New Zealand researchers have developed Bluetooth-enabled health monitoring device that can be hooked-up to your smart phone to keep track of vital parameters like body temperature, heart rate and blood pressure.
The prototype could be extended to include sensors for other factors such as blood glucose as well as markers for specific diseases. The connectivity would allow patients to send data directly to their healthcare provider and receive timely advice and medication suggestions.
Writing in the International Journal of Intelligent Systems Technologies and Applications, Helen Zhou and Tim Roberts of the School of Electrical Engineering at Manukau Institute of Technology explain how they have developed a microcontroller-based personal health monitoring unit that can carry medical sensors and a positioning device. The unit can connect to other devices via the short-range wireless networking system known as Bluetooth and so could be readily connected to software on a smart mobile phone for health monitoring.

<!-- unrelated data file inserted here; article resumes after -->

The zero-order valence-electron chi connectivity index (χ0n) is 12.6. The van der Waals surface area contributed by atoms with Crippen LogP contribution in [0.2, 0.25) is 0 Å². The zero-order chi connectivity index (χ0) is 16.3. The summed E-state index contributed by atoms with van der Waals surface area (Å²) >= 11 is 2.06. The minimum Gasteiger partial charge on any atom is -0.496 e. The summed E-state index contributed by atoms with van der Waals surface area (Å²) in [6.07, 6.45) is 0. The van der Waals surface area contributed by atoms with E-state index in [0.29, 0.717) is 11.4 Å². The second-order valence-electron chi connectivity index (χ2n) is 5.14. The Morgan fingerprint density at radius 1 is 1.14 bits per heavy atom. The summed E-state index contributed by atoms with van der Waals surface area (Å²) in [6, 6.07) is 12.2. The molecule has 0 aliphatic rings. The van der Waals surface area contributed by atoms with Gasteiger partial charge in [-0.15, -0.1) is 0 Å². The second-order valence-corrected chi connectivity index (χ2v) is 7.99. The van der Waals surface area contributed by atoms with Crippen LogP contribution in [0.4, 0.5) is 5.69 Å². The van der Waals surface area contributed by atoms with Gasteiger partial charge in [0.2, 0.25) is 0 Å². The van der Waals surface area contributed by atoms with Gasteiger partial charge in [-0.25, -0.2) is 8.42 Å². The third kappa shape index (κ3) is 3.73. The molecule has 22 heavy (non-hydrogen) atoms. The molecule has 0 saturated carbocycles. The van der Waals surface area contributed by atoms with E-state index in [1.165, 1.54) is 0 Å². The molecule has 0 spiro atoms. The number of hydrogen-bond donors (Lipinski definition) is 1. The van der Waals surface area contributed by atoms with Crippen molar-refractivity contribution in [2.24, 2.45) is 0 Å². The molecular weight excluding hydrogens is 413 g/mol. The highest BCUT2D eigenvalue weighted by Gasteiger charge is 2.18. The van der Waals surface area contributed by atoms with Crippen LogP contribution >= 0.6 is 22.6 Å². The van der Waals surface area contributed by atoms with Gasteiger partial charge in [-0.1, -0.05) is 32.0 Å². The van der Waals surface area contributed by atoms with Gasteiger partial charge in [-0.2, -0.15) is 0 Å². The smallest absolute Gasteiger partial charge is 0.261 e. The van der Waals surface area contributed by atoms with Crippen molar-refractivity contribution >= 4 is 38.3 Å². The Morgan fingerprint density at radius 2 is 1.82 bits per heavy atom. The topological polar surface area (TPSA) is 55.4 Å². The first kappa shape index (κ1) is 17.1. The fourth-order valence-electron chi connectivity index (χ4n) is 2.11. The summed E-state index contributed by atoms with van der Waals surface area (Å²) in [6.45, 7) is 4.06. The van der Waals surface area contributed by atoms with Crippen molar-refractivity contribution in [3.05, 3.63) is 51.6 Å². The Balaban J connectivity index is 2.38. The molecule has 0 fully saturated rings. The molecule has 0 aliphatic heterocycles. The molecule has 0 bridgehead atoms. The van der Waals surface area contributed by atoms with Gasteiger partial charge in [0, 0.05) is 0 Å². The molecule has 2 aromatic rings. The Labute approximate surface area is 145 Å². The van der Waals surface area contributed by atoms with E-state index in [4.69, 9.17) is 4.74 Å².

The device software is based on the familiar cross-platform Java system and provides user with an easy to use graphical user interface (GUI) on their smart phone that uses the standard navigation buttons on mobile devices.